For the single best friend who’s complaining about coming to your wedding without a date, here’s some encouraging news you can share with her: The odds are definitely in her favor that she’ll meet other single people there. According to a recent report from the Pew Research Center, more than half of adults in the U.S. younger than 35 are living without a spouse or partner.
Between 2007 and 2017, the number of American men and women over the age of 18 who live alone has increased from 39 percent to 42 percent. For those younger than 35, that percentage went from 56 percent to 61 percent. Other important stats to give your single friend some hope include: 6 in 10 unpartnered adults have never been married; 20 percent are divorced, and 14 percent are widowed.
Richard Fry, the report’s author, noted that two trends have informed this change: “The share of adults who are married has fallen, while the share living with a romantic partner has grown,” he wrote. (In fact, about 18 million adults, roughly half under the age of 35, said in another Pew study that they were living with a romantic partner in 2016—an increase of 29 percent from 10 years earlier.) “However, the increase in cohabitation has not been large enough to offset the decline in marriage, giving way to the rise in the number of ‘unpartnered’ Americans.”
For many young people, Kim Parker, Pew’s director of social trends research, told CNN that the decision to hold off on moving in with someone, whether married or not, seems to be a result of good financial sense. “In the past, it seems like young adults sprung right into marriage, whether or not they felt financially ready, and then built a life and built financial stability as a couple. Now, you find that young adults are waiting until they've checked some of the other boxes.”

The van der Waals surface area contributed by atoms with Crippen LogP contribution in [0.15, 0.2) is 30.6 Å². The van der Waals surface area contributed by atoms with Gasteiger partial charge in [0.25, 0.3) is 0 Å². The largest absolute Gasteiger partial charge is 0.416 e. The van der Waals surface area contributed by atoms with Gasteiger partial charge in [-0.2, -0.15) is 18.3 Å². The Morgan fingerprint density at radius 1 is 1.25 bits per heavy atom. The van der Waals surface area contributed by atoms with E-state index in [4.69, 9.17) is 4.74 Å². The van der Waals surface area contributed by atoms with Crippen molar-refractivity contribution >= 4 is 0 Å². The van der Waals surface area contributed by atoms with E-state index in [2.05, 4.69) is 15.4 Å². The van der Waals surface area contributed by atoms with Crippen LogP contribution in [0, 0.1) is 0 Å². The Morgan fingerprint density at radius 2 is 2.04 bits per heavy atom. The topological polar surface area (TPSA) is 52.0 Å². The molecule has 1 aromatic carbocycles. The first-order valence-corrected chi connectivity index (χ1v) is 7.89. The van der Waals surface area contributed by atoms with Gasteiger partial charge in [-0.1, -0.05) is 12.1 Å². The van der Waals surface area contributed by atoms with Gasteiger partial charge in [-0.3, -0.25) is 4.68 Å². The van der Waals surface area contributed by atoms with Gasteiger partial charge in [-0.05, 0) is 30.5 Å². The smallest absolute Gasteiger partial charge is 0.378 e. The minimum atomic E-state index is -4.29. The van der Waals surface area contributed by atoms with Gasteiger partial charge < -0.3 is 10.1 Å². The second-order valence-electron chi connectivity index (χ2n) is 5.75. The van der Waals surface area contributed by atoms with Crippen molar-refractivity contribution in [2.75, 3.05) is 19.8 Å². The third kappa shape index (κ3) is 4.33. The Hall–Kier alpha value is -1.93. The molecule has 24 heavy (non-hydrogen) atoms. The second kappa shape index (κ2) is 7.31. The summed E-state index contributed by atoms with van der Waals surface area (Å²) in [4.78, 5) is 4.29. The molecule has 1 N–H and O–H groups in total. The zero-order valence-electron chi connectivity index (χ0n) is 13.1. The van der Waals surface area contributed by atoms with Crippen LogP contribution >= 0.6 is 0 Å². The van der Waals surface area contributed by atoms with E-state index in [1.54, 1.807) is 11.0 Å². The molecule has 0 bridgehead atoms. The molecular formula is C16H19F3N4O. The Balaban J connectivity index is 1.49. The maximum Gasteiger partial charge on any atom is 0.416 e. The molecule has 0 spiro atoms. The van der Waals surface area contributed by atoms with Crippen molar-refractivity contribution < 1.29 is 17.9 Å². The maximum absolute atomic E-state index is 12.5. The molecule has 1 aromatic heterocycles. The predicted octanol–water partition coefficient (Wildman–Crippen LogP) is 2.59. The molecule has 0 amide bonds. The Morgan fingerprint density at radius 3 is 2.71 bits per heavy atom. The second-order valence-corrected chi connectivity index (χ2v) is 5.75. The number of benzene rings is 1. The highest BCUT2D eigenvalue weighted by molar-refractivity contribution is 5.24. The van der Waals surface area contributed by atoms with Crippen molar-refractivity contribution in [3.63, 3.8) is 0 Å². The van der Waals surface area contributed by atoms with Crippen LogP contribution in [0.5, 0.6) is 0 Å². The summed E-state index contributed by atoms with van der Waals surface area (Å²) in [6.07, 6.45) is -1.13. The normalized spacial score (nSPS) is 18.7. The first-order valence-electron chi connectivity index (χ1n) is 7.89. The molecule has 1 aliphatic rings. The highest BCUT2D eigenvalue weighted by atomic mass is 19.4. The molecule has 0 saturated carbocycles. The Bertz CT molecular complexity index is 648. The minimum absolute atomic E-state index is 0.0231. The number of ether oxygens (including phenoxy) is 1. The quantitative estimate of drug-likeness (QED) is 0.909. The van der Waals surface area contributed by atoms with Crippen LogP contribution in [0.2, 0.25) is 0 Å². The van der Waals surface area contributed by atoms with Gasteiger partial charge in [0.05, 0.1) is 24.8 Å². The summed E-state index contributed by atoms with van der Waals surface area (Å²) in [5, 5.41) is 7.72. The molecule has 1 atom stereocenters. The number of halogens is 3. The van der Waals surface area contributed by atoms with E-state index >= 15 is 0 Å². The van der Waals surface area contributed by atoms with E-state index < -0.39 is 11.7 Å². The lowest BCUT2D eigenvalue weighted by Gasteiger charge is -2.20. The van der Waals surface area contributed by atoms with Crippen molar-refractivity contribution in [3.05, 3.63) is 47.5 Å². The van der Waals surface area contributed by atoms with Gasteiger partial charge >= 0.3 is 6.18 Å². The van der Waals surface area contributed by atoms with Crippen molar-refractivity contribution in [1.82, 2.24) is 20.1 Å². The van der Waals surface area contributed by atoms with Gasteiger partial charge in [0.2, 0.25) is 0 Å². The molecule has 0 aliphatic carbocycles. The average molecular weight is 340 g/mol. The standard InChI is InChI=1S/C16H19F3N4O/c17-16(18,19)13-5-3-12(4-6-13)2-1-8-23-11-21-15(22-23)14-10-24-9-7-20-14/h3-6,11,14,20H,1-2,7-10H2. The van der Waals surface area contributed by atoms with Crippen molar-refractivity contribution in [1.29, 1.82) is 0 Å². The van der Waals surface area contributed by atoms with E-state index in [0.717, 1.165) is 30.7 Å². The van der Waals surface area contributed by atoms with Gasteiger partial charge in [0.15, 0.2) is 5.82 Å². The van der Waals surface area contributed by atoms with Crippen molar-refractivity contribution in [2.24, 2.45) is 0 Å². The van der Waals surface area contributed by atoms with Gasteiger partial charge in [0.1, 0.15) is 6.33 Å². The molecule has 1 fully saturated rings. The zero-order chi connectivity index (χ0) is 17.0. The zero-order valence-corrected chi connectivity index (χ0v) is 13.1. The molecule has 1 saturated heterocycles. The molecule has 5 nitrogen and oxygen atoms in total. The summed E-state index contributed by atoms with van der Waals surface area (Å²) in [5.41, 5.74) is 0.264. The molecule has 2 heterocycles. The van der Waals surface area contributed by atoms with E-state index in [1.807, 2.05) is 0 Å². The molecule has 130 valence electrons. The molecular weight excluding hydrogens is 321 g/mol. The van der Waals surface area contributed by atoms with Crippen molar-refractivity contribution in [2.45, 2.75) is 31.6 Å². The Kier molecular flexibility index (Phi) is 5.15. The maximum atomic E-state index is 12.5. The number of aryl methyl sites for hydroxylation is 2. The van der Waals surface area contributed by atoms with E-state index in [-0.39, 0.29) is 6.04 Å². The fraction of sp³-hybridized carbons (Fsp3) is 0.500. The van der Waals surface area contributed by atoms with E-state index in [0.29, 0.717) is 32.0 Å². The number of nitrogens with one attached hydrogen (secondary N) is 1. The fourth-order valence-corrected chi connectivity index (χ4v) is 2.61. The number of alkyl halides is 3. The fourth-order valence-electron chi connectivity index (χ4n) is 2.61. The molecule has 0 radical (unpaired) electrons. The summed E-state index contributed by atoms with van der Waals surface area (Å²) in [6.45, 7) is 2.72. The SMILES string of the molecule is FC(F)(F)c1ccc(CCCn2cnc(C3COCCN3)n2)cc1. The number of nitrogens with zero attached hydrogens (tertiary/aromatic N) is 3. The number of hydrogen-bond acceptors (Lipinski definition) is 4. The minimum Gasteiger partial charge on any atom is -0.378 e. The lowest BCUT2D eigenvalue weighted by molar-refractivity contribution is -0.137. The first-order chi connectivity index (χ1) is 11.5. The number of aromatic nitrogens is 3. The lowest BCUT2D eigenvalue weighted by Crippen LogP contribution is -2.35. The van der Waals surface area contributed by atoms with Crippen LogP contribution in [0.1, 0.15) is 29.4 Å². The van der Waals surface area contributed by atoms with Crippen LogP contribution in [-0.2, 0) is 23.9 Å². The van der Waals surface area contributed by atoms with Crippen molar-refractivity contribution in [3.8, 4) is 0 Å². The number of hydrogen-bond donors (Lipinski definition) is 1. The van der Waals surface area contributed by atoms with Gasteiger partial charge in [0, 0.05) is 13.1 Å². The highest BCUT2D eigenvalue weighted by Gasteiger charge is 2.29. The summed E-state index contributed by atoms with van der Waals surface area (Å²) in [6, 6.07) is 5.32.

Another analyst pointed to “the growing fragility of the male wage earner” for why rates of marriage and live-in romantic partnerships are declining. Cheryl Russell, a demographer and editorial director at the New Strategist Press, told the Hill that some men are struggling to earn enough money to sustain a family. “The demographic segments most likely to be living without a partner are the ones in which men are struggling the most—young adults, the less educated, Hispanics, and blacks.”
But another recent study found that men in general are more likely to “marry up” nowadays because the rate of highly educated (and thus highly salaried) men has fallen, while more women are taking advantage of those educational (and thus financial) opportunities.
Regardless of why more people are remaining unpartnered, there’s definitely something to be said for enjoying the precious alone time we get before we make a lifelong commitment to someone. (That is, beyond getting the added luxury of not having to share a bathroom.) Combating archaic ideals that marriage is a woman’s key to happiness, research prepared for the Council on Contemporary Families (CCF) confirms that unmarried people are just as happy and healthy as married couples. In fact, they’re actually more socially and politically engaged—an important point, considering the administration we’re currently living under—and they provide more help to their friends, family members, neighbors, and coworkers.
As Stephanie Coontz, CCF’s director of research and public education, pointed out in an op-ed: “Maybe it’s time for us married couples to stop being so free with advice to our single friends and recognize that we have things to learn from them—such as nurturing our social networks rather than simply cocooning with our ‘soul mate.’”